|Russian Marine with an AK-74M|
I haven't read any concrete reports that the Russian military has officially adopted the AK-12, so far only reports in the blogoshpere have surfaced. If the reports are true, hopefully the western mainstream media will pick the story up and include more details.
Let's take a look at the features of the AK-12.
|AK-12 Spec Sheet|
- The new rifle sports an ambidextrous forward charging handle. This would seem to imply the operator can move the charging handle to either the left or right side of the rifle. This is a feature found on modern western designs such as the Bushmaster/Remington ACR and FNH SCAR.
- A smaller ejection port is being used. I'm not clear on what the benefit is with this modification, I hope to learn more regarding this tweak to the design in the future.
- A new ambidextrous selector switch allows the operator to select between safe, semi-auto, 3 round burst and full-auto firing modes while maintaining a firing grip on the rifle.
- The rifle employs a hinged top cover which has become a popular aftermarket modification to AK rifles here in the US. The Russians first employed this system with their AKS-74U rifle.
|New AK-12 Rifle|
- The rifle has a monolithic rail that runs the full length of the receiver. Rails are also present on the side and bottom of the hand guards. It appears another rail, that isn't at the same height as the monolithic rail, is present on the top of the gas block just behind the front sight.
- A new stock is used that is adjustable for length of pull and folds to the side for storage. The pictures I've seen seem to indicate the stock will fold to the right side of the rifle, just under the ejection port leaving enough room for the operator to engage the trigger while it is folded.
- A new pistol grip that appears to be larger than the AK-74M's "paint brush" grip is mounted to the rifle. The contour of the grip reminds me of a Hogue grip.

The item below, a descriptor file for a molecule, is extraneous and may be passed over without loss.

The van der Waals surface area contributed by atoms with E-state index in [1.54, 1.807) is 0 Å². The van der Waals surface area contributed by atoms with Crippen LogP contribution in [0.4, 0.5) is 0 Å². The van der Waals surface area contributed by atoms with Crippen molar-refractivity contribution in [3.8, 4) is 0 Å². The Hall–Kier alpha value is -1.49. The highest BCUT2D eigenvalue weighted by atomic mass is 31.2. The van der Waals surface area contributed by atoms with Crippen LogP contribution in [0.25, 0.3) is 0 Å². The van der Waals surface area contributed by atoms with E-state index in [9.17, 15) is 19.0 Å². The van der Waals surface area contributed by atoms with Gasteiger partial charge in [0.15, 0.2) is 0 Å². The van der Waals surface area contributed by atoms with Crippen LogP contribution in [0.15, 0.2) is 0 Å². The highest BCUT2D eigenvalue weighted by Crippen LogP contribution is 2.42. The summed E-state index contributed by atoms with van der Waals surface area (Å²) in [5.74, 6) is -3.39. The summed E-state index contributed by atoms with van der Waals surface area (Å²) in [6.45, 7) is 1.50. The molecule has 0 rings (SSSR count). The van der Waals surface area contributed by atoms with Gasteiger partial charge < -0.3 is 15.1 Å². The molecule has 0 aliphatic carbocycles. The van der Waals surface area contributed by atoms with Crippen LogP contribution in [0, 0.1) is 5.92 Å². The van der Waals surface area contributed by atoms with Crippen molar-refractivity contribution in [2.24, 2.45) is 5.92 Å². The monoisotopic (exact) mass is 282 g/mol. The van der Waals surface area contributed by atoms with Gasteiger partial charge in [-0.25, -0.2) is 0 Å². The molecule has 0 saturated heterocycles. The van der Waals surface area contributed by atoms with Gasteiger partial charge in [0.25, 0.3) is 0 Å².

- A new muzzle brake is used. It seems a bit long so it's not clear to me what additional functionality might be intended with this new device aside from being a brake.
- The literature also indicates an "improved barrel rifling" is used. Again, it's not clear to mean what exactly this means. I hope to learn more in the future.
The new rifle leaves much to be desired in the aesthetics department, but functionality over form is the primary goal of any military arm. The new rifle looks like an afterthought, as though the Russian designers were clinging to the basic AK design while trying to lump on as many modern features as they could. This is the same path I fear the US government might take in choosing a new service rifle for the US Army.
I hope to have more information about this new rifle in the future.
I have it on good authority that the AK-12 will likely not be the next official Russian military service rifle. The rifle is only a prototype and may not see full production and there has been little interest by the Russian military in adopting it. At best the rifle may be sold as an export item assuming it ever goes into production.